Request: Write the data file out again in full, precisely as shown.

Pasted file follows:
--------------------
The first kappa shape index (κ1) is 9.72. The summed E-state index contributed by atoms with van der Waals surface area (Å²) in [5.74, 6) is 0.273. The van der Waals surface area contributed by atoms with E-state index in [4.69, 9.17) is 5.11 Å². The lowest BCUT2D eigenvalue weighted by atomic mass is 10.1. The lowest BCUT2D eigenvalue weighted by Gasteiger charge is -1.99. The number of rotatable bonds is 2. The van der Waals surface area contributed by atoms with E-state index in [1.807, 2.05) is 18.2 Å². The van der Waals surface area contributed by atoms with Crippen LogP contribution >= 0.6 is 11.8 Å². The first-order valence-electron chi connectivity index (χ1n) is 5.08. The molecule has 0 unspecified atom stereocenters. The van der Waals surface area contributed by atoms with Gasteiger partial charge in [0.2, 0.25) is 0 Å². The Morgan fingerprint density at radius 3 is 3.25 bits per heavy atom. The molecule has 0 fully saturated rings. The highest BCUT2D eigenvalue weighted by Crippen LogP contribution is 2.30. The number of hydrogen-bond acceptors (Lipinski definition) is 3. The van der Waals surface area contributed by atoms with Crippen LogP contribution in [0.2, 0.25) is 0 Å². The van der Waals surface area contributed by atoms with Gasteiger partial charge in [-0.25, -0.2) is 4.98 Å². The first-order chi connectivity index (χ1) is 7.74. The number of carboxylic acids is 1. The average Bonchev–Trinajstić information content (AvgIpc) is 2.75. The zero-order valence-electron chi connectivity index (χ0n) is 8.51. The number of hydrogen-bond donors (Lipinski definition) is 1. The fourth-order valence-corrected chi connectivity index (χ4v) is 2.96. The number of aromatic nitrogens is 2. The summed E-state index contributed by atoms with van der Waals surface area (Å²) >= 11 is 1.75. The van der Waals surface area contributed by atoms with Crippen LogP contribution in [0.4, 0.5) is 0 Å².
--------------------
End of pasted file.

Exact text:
The first kappa shape index (κ1) is 9.72. The summed E-state index contributed by atoms with van der Waals surface area (Å²) in [5.74, 6) is 0.273. The van der Waals surface area contributed by atoms with E-state index in [4.69, 9.17) is 5.11 Å². The lowest BCUT2D eigenvalue weighted by atomic mass is 10.1. The lowest BCUT2D eigenvalue weighted by Gasteiger charge is -1.99. The number of rotatable bonds is 2. The van der Waals surface area contributed by atoms with E-state index in [1.807, 2.05) is 18.2 Å². The van der Waals surface area contributed by atoms with Crippen LogP contribution >= 0.6 is 11.8 Å². The first-order valence-electron chi connectivity index (χ1n) is 5.08. The molecule has 0 unspecified atom stereocenters. The van der Waals surface area contributed by atoms with Gasteiger partial charge in [0.2, 0.25) is 0 Å². The Morgan fingerprint density at radius 3 is 3.25 bits per heavy atom. The molecule has 0 fully saturated rings. The highest BCUT2D eigenvalue weighted by Crippen LogP contribution is 2.30. The number of hydrogen-bond acceptors (Lipinski definition) is 3. The van der Waals surface area contributed by atoms with Crippen LogP contribution in [0.2, 0.25) is 0 Å². The van der Waals surface area contributed by atoms with Gasteiger partial charge in [-0.25, -0.2) is 4.98 Å². The first-order chi connectivity index (χ1) is 7.74. The number of carboxylic acids is 1. The average Bonchev–Trinajstić information content (AvgIpc) is 2.75. The zero-order valence-electron chi connectivity index (χ0n) is 8.51. The number of hydrogen-bond donors (Lipinski definition) is 1. The fourth-order valence-corrected chi connectivity index (χ4v) is 2.96. The number of aromatic nitrogens is 2. The summed E-state index contributed by atoms with van der Waals surface area (Å²) >= 11 is 1.75. The van der Waals surface area contributed by atoms with Crippen LogP contribution in [0.4, 0.5) is 0 Å².